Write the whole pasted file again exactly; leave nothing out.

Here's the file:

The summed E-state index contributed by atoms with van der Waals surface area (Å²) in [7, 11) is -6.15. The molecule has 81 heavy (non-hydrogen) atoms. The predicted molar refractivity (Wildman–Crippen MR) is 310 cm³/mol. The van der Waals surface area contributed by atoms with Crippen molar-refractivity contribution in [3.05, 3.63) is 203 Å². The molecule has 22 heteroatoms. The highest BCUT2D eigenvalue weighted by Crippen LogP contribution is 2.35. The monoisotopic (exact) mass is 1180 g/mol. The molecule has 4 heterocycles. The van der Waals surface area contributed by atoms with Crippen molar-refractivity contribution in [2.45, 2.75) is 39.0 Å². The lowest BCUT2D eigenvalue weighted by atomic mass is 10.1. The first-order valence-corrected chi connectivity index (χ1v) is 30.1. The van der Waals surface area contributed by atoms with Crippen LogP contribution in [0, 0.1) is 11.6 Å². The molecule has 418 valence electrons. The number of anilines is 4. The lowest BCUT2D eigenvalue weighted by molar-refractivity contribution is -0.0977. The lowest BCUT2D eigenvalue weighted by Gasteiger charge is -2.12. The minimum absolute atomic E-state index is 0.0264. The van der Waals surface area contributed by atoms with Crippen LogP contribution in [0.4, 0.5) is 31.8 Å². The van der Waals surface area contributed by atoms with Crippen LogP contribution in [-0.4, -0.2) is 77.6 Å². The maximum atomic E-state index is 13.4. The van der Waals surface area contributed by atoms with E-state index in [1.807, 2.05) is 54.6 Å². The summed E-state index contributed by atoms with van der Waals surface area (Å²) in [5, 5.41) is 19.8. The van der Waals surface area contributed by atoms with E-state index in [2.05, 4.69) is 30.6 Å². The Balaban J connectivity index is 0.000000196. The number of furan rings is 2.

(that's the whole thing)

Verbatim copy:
The summed E-state index contributed by atoms with van der Waals surface area (Å²) in [7, 11) is -6.15. The molecule has 81 heavy (non-hydrogen) atoms. The predicted molar refractivity (Wildman–Crippen MR) is 310 cm³/mol. The van der Waals surface area contributed by atoms with Crippen molar-refractivity contribution in [3.05, 3.63) is 203 Å². The molecule has 22 heteroatoms. The highest BCUT2D eigenvalue weighted by Crippen LogP contribution is 2.35. The monoisotopic (exact) mass is 1180 g/mol. The molecule has 4 heterocycles. The van der Waals surface area contributed by atoms with Crippen molar-refractivity contribution in [2.45, 2.75) is 39.0 Å². The lowest BCUT2D eigenvalue weighted by atomic mass is 10.1. The first-order valence-corrected chi connectivity index (χ1v) is 30.1. The van der Waals surface area contributed by atoms with Crippen LogP contribution in [0, 0.1) is 11.6 Å². The molecule has 418 valence electrons. The number of anilines is 4. The lowest BCUT2D eigenvalue weighted by molar-refractivity contribution is -0.0977. The lowest BCUT2D eigenvalue weighted by Gasteiger charge is -2.12. The minimum absolute atomic E-state index is 0.0264. The van der Waals surface area contributed by atoms with Crippen LogP contribution in [0.4, 0.5) is 31.8 Å². The van der Waals surface area contributed by atoms with Crippen LogP contribution in [-0.4, -0.2) is 77.6 Å². The maximum atomic E-state index is 13.4. The van der Waals surface area contributed by atoms with E-state index in [1.807, 2.05) is 54.6 Å². The summed E-state index contributed by atoms with van der Waals surface area (Å²) in [5, 5.41) is 19.8. The van der Waals surface area contributed by atoms with E-state index in [2.05, 4.69) is 30.6 Å². The Balaban J connectivity index is 0.000000196. The number of furan rings is 2.